1l. A bridge having four arms connected together to form two pairs of oppositely disposed vertices, one of the arms having radio-receiving and absorbing means, an input circuit connected to one of the pairs of vertices, and an output circuit connected to the'other pair ot vertices.

12. A bridge having four arms connected together to form two pairs of oppositely disposed vertices, one of the arms having a plurality of radio-receiving and absorbing elements, an input circuit connected to one of the pairs of vertices, and an output circuit connected to the other pair ofv vertices.

13. A bridge having four arms connected together to form two pairs of oppositely disposed vertices, one of the arms having a plurality of series-connected radioreceiving elements, an input circuit connected to one of the pairs of vertices, and an output circuit connected to vthe other pair of vertices.

one of the pairs of vertices, an `output circuit connected to the other pair of vertices, andmeans .for rendering the' elements successively effective.

l5. An electric system having,in combination, a plurality of insulated radio-receiving elements each having a terminal, means fory producing an electron stream impingingon the elements, a bridge circuit to which the terminals are connected to connect the elements into an arm of the bridge, and means for causing the electron stream to scan the elements, thereby to vary the balance oi the bridge circuit. Y f

16. An electric system having, in combination, a bridge having a plurality of arms connected together to form4 a plurality of pairs of vertices, one vofthe arms having radio-receiving-and-rectifying means, means lfor producing an electron stream for impingingA on the radio-receiving-and-rectifying means, and means for causing the electron stream to scan the radio-receiving-and-rectifying means.

17. An electric system having, in combination, radioreceiving-and-rectifying means, means for producing an electron stream for impinging on the radio-receiVingandrectifying means, means for causing the electron stream to scan the radio-receiving-and-rectifying means, and means controlled by the electron stream, asv it scans `the radio-receiving-and-rectifying means, for detecting variations in potential of the radio-receiving-and-rectifying means.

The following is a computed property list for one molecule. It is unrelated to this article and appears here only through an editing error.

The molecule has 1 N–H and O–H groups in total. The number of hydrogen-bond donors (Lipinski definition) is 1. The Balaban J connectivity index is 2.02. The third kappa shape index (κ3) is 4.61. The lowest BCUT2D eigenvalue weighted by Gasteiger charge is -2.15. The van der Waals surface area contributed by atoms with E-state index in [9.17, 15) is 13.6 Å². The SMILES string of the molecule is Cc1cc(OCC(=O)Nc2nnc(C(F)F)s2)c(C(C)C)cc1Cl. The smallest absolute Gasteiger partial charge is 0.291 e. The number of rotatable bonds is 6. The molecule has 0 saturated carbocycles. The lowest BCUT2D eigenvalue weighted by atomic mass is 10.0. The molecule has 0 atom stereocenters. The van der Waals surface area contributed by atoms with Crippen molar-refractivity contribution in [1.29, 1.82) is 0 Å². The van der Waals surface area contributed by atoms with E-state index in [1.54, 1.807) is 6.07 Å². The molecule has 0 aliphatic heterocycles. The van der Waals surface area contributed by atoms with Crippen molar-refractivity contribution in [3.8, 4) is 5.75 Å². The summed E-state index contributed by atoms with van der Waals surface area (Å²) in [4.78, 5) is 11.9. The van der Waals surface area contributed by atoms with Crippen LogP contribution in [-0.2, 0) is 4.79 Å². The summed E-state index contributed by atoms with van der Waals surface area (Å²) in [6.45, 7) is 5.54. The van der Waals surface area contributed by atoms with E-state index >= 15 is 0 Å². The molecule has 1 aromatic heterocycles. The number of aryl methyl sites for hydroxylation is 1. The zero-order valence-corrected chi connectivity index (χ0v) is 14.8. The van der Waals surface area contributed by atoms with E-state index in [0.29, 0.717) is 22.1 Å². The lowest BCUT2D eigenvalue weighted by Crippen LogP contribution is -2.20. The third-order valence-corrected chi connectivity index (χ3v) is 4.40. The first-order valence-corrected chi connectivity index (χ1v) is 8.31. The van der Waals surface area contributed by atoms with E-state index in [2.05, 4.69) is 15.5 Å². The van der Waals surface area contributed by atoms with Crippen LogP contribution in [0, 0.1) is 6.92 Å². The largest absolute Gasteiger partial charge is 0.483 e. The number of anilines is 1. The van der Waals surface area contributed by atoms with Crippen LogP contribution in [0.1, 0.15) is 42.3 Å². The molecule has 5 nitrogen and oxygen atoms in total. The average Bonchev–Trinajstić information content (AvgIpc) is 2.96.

18. An electric system having, in combination, radioreceiving-and-rectifying means, means for producing an electron stream for impinging on the radio-receiving-andrectifying means, means for causing the electron stream to scan the radio-receiving-and-rectifying means, means controlled by the radio waves received by the radio-receiving-and-rectifying means for producing varying potentials on the radio-receiving-and-rectifying means, and means controlled by the electron stream, as it scans the radio-receiving-and-rectifying means, for detecting variations in the current of the electron stream.

19. An electric system having, in combination, a first electron tube having a screen and means for producing a rst electron stream impinging on the screen, a second electron tube having an plurality of insulated radio-receiving elements and means for producing a second electron stream impinging on the elements, and means operable in response to the energy received by the radio-receiving elements and cooperative with the second electron stream for causing the rst electron stream to produce upon the screen a likeness corresponding to the energy received by the radio-receiving elements.

20. An electric system having, in combination, radioreceiving means the resistance of which varies in rcsponse to the received radio waves, means for producing an electron stream impinging on the radio-receiving means, means for causing the electron stream to scan the radio-receiving means, an electric circuit in which the radio-receiving means is connected, and means for directing radio energy on the radio-receiving means to produce resistance changes in the radio-receiving means, thereby to vary the current in the circuit as the electron stream scans the radio-receiving means.